But Hermus told jurors the trajectory of the bullet suggests Jean was getting up from a chair when Guyger fired, or he was on his knees, trying to hide from her.
A police body camera showed in court showed Jean on the ground near the couch, with an indentation in the couch’s center cushion and a bowl of food on an ottoman in front of the cushion.
A Dallas County medical examiner testified he couldn’t say where either the shooter or where Jean were positioned, but agreed that Jean was likely bent over in some capacity because the bullet traveled in a downward trajectory.
It entered Jean’s chest above his left nipple and came to rest in a muscle in the abdominal cavity close to the spine, Dr. Chester Gwin testified.
Guyger wasn’t focused on saving Jean’s life, prosecutors say
Prosecutors have sought to show that Guyger was derelict in her efforts to save Jean after shooting him. Prosecutors pointed to a 911 call she made shortly before 10 p.m. in which she said 19 times she was in the wrong apartment.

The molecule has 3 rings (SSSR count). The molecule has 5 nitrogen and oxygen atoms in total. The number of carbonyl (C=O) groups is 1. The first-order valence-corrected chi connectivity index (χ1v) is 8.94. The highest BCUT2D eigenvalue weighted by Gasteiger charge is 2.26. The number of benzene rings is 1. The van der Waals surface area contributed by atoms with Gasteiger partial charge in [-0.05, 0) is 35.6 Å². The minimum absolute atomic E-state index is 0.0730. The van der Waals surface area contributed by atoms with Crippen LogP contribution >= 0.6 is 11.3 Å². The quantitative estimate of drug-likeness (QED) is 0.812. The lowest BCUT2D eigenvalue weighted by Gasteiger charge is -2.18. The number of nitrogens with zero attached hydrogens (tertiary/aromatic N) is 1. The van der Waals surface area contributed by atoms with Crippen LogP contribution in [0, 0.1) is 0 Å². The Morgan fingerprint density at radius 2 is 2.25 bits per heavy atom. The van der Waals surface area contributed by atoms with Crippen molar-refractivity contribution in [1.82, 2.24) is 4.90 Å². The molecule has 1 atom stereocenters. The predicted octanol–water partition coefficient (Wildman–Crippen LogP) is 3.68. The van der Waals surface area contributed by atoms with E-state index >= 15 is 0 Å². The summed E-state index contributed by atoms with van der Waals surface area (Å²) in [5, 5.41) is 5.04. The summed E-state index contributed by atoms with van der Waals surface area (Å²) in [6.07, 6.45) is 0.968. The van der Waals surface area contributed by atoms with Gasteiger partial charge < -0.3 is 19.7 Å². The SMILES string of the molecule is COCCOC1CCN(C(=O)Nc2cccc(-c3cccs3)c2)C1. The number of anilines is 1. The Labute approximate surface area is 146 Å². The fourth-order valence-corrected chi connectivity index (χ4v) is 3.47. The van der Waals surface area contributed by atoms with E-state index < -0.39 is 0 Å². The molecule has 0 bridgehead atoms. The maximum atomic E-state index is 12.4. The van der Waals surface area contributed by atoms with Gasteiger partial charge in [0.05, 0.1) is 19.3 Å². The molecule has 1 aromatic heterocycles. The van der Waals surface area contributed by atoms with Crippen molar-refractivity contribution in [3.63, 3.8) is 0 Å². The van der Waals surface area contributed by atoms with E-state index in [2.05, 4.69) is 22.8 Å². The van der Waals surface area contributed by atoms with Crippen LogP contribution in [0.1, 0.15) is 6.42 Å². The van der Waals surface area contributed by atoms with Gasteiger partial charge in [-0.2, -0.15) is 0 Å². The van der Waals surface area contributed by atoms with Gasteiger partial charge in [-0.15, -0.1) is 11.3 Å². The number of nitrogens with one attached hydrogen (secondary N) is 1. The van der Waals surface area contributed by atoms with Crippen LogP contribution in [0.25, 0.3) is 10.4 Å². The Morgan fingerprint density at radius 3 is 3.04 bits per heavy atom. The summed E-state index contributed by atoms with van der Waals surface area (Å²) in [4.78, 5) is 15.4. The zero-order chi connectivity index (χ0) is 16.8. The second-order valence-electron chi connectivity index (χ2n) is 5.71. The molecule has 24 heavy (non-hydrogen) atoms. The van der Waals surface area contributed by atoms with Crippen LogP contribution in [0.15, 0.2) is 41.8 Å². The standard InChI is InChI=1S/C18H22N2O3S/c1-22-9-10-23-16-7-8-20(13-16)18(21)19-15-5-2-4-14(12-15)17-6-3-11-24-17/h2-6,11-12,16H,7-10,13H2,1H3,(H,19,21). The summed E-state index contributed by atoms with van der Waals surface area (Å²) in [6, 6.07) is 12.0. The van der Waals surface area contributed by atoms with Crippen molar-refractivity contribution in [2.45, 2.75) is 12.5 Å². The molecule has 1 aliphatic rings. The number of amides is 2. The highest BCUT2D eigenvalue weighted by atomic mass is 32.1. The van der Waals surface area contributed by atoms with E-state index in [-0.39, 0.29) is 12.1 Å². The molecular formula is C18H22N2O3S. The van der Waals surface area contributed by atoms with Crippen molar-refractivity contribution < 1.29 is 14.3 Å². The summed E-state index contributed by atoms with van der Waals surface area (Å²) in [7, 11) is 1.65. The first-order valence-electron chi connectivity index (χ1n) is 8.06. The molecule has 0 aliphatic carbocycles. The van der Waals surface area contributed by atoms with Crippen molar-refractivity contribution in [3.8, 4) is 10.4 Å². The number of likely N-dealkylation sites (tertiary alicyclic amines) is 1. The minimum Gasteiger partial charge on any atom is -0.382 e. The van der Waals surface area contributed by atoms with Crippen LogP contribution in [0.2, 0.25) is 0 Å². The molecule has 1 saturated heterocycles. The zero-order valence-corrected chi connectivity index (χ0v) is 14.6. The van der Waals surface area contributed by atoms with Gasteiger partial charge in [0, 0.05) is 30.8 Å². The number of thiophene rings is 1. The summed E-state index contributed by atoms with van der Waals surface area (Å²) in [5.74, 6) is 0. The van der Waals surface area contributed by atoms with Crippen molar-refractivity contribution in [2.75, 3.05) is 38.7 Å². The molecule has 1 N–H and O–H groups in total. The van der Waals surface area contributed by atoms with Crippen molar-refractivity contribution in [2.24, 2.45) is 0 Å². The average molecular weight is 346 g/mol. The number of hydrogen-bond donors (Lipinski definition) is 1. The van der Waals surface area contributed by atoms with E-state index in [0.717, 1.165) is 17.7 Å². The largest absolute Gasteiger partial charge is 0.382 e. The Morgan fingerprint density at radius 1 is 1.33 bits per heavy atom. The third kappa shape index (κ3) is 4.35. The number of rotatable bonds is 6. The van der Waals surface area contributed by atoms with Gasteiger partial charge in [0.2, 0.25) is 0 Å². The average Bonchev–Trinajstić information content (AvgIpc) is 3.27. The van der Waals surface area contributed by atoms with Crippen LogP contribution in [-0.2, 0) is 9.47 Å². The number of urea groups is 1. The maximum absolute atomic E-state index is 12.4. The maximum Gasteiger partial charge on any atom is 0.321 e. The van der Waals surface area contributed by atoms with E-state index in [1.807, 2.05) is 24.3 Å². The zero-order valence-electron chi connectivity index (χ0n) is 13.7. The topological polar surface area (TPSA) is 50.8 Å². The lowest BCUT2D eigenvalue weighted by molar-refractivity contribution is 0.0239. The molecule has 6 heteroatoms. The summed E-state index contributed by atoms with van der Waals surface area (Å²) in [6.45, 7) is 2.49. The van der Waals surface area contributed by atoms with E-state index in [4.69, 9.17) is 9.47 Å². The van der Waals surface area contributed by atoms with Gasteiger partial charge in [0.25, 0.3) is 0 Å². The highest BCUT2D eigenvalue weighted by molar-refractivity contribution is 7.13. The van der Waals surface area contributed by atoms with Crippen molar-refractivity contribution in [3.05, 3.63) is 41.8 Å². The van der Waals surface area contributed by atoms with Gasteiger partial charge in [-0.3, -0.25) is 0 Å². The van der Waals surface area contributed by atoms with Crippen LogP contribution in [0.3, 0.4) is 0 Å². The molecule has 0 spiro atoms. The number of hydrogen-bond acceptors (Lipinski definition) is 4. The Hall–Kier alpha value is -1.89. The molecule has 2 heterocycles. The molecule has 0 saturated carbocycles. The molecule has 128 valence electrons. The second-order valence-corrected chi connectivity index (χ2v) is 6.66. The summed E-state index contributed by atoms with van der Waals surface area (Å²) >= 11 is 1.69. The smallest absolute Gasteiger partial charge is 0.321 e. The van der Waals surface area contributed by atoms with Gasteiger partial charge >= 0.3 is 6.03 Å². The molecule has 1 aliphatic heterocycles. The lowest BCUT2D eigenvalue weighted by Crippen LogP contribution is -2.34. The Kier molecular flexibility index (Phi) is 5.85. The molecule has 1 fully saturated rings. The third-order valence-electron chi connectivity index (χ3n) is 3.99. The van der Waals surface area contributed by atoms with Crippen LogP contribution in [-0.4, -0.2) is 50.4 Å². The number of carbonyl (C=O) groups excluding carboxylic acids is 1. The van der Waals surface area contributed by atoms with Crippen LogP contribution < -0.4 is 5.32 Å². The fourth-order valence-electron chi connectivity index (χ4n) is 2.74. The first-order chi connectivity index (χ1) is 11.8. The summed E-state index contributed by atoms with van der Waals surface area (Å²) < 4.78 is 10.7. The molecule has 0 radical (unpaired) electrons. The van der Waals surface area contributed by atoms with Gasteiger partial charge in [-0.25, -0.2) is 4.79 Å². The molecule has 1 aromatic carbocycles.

“When you listen critically to what she is saying, you are going to hear that she is as concerned or more concerned about how this is going to affect her than this poor guy on the floor next to her,” Hermus said.
Guyger said she performed first aid on Jean, an affidavit said.
While she was on the phone with a 911 dispatcher, Guyger sent two text messages to her partner on the force, whom prosecutors said she was intimate with — one at 10:02 p.m. saying, “I need you … hurru,” and another a minute later saying, “I f***ed up,” according to the testimony.
Authorities recovered those text messages, but Guyger allegedly deleted other messages, Hermus said. Rather than texting her partner, Guyger should have devoted all of her attention to providing first aid to Jean, Hermus said.
Dallas Police officer Tu Minh Nguyen testified Thursday Jean was “still alive” when officers started doing CPR.
Jean’s condition was “very faint” and he could be heard making grunting noises, the officer said.